David Jeffrey, Director of Product, Barclaycard Payments writes for PaymentExpert on three ways to strengthen the fight against fraud as we recover from COVID-19.
Online shopping has scaled new heights during the past few months. In fact, according to the Office for National Statistics, internet sales accounted for 32.8 per cent of all retail sales in May 2020 – up from 18.9 per cent in February. In parallel, fraud is also on the rise and recent figures from Action Fraud show that around £2m has been stolen in Covid-19 related scams. These developments make it imperative that merchants have the best possible defences in place in the fight against fraud.
However, knowing which measures to implement, and which to avoid, can be challenging for businesses operating online. To help, Barclaycard has pulled together three ways that businesses can bolster their protection systems and ward off sophisticated fraudsters.
Embrace the advantages that Strong Customer Authentication brings
Strong Customer Authentication (SCA) is a significant development in the payments space. Introduced to make online payments more secure, it has an important part to play in helping merchants protect themselves.
It means that customers will no longer be able to check-out online using solely their credit or debit card details. They will also need to provide an additional form of identification such as a PIN code, a fingerprint or a passcode sent to their mobile phone at the time of checkout. This is known as two-factor authentication and is enabled through the second incarnation of 3D Secure (3DS).
The new, upgraded version offers some significant improvements and benefits that are particularly important in the current environment. Firstly, it’s much easier to use if you’re shopping through a mobile device, such as a phone app or tablet. Secondly, it allows the card issuer to, over time, collect more accurate data and prevent fraud more effectively.
However, two-factor authentication also adds friction into the customer journey. Automatically routing all transactions through 3DS could therefore have a negative impact on customer satisfaction and may result in increased basket abandonment and fewer purchases. So once businesses have successfully deployed 3DS Version 2, our advice is to use it selectively for those transactions which carry a higher risk.
Adopt machine learning technologies
Traditionally, companies have used rule-based mechanisms and manual analysis to detect fraudulent activity. However, this is not a scalable or flexible enough solution to cope with the increasingly complex tactics used by fraudsters.
Relying too heavily on rules can result in a high number of ‘false positives’, which is where companies block transactions made by genuine customers. For example, if your fraud rules state that orders over a certain value, or made from certain locations, are more likely to be fraudulent, then you might be missing out on a number of legitimate transactions, which could be having a significant impact on your bottom line.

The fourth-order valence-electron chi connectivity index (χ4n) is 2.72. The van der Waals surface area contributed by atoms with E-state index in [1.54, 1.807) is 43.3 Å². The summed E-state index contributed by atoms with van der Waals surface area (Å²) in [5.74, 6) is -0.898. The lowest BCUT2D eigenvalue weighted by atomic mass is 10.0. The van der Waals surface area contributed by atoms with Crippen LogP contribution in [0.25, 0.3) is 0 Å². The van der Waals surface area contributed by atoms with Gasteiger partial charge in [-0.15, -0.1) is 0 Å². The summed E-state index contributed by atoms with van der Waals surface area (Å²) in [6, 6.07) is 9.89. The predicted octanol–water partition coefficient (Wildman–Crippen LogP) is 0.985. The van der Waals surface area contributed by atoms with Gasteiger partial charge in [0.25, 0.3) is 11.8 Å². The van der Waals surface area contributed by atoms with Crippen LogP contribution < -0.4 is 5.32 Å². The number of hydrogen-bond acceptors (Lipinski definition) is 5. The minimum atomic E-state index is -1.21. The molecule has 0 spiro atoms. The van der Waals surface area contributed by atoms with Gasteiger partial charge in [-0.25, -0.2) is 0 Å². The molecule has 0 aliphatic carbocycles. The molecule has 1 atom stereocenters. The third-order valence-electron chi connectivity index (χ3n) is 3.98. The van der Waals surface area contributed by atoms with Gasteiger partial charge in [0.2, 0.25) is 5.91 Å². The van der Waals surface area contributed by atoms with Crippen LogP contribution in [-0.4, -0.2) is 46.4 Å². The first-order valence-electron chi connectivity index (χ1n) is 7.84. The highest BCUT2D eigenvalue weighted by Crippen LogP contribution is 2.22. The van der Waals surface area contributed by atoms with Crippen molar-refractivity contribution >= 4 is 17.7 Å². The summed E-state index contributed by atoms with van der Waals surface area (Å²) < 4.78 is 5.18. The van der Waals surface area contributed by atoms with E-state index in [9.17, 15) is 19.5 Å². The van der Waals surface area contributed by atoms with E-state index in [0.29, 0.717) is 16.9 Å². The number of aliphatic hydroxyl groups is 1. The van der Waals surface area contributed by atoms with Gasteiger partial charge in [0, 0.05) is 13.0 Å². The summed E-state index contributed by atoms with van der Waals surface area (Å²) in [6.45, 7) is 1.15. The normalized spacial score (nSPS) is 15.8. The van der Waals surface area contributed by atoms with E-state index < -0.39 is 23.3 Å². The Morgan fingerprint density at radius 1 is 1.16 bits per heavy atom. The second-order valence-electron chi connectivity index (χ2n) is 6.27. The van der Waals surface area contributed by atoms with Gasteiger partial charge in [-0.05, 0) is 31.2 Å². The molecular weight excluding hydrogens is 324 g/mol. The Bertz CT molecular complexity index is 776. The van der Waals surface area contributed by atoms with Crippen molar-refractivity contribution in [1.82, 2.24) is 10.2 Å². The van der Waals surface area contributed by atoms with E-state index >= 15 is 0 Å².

Instead, companies should make use of emerging technology and new approaches to detect fraud in a more sophisticated way.
Machine learning presents a range of benefits. Firstly, the speed at which fraudulent activity can be detected is much faster. Machine learning models are able to learn from patterns of ‘normal’ shopper behaviour and are quick to adapt, identifying fraudulent activity in a matter of seconds.
The technology is perfect for the increased website traffic we are seeing during this period as it relies on large sets of data to work efficiently. The more data the system has to analyse, both fraudulent and safe transactions, the more effective it becomes at identifying and predicting risky transactions.
Match your risk appetite to a fraud protection strategy
Deciding what your appetite for risk is as a business plays an important role in fraud prevention.
As part of this context, historical data can be invaluable to measure risk and make informed policy changes. For example, instead of reviewing every order that is over £500, you can use historical data to evaluate which kind of customers such a policy would impact and what percentage of sales over the £500 limit would be flagged as fraudulent. By doing so, you can reallocate resources from risk to revenue, while reducing customer friction and improving the shopping experience.
Additionally, depending on the value of the goods you’re selling, it’s important to have screening tools in place to protect your business from fraudulent transactions and data breaches.
Particularly in the current climate, customer behaviour is changing rapidly. To stay ahead, businesses must evaluate the wider landscape and adapt their risk policies to reflect this shifting consumer patterns.
To help businesses of all sizes navigate this complex landscape, Barclaycard launched Transact, a suite of tools designed to reduce fraud, improve payment acceptance rates, and intelligently apply SCA exemptions to reduce friction for shoppers. We’ve also partnered with award-winning AI-driven fraud prevention solution, Kount, to develop Transact’s state-of-the-art fraud protection module. These tools have never been more relevant to merchants than they are today.
Put simply, whatever the size of your business, having the right tools and processes in place is vital to protect against fraudulent activity. As fraudsters become more sophisticated in their methods, so too must the companies that trade online.